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Environmental Tools of the Future, Today: Nanotechnology
Wednesday, January 15, 2003
NCER Staff Writer

aligned nano tubes WASHINGTON (NCER) - Nanotechnology is an exciting new science that is receiving more and more attention. But what is nanotechnology and how does it relate to the environment? What role does the Environmental Protection Agency (EPA) play in nanotechnology research?

Nanotechnology operates at the level of atoms and molecules and has the potential to become a new kid on the environmental protection block. Potentially useful applications of this supertech system include revolutionary advances in pollution prevention, sensors, and waste treatment and remediation. The EPA's Science to Achieve Results (STAR) grant program has given 16 universities almost $6 million to study this emerging technology.

In layman's terms, nanotechnology is the ability to work at the molecular level, atom-by-atom, to create structures with fundamentally new organizations and characteristics. Such tiny particles exist at the nanometer scale (one billionth of a meter) but can still be detected and manipulated by the scanning tunneling microscope (STM) and the atomic force microscope (AFM). These microscopes not only "see" single atoms but also, with a nanoscale-sized arm, can push and pull atoms into place. The process is akin to constructing a building brick by brick.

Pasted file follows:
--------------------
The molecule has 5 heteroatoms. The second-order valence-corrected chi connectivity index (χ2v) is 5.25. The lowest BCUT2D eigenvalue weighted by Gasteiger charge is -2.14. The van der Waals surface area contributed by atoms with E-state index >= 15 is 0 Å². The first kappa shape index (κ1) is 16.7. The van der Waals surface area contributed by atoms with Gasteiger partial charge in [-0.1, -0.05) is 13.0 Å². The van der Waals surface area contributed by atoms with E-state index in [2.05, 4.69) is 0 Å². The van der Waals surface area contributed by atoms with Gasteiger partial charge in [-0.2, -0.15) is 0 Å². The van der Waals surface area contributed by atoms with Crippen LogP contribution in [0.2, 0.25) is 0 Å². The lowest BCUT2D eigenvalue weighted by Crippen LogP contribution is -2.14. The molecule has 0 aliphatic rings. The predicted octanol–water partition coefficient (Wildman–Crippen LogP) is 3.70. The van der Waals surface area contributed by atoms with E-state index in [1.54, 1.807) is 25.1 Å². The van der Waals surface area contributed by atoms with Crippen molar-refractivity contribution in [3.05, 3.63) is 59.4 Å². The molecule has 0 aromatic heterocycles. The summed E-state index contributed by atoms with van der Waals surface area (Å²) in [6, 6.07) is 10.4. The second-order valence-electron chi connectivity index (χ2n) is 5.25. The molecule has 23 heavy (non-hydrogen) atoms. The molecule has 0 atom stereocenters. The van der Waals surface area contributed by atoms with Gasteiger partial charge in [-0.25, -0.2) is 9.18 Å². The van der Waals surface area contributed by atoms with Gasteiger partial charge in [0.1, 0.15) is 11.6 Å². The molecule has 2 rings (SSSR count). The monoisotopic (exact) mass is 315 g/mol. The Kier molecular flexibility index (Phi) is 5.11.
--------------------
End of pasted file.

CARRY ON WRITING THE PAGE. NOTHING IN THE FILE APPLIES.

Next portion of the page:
nano fibers Scientists are experimenting with such items as nanocrystals, self-assembling nanolayers, stronger than steel nanotubes, protein machines that induce muscles to flex, and "smart" materials that return to their original shape when stimulated. STAR researchers are part of a government-wide effort exit EPA that doubled in funding from FY 2000 to FY 2001. They are pursuing a highly practical goal: "green nanotechnology" or, finding ways to apply this fast-developing technology to create a cleaner environment.

STAR funding at Lehigh University is helping to optimize and scale up the synthesis of nanosized particles for groundwater cleanup. Other researchers at the University of California/San Diego are developing a solid-state nano-based sensor for real-time, remote detection of certain heavy metals, facilitating the process of tracking and treating these pollutants. At the University of Delaware, researchers funded by STAR are studying the capacity of nanoparticles to treat automobile exhaust gas, replacing expensive platinum group metals and thus reducing the cost of pollution control.

The Small Business Innovation Research (SBIR) program is financing 11 projects related to nanotechnology development for nearly $1 million. These projects range from a nanocomposite-based filter for arsenic removal in drinking water to nanofibrous manganese dioxide for emission control of volatile organic compounds (VOCs).

The promises of nanotechnology leading to great advances in environmental protection bring questions of potential environmental concerns. Could the use or manufacturing of nanotechnologies release hazardous materials into the environment? Could nano applications lead to biological harm by accumulating in cellular material?

EPA has begun to address these issues with its STAR and SBIR programs, but more research is required to fully understand if there are any environmental implications related to nanotechnology. Future research will answer many of these questions and determine if
nanotechnology will become a vital new environmental tool.

For more information about EPA's STAR grants on nanotechnology visit: http://cfpub.epa.gov/ncer_abstracts/index.cfm/fuseaction/recipients.display/rfa_id/225.

To learn more about EPA's SBIR nanotechnology efforts see: http://www.epa.gov/ncer/sbir/awards/2003_water.html

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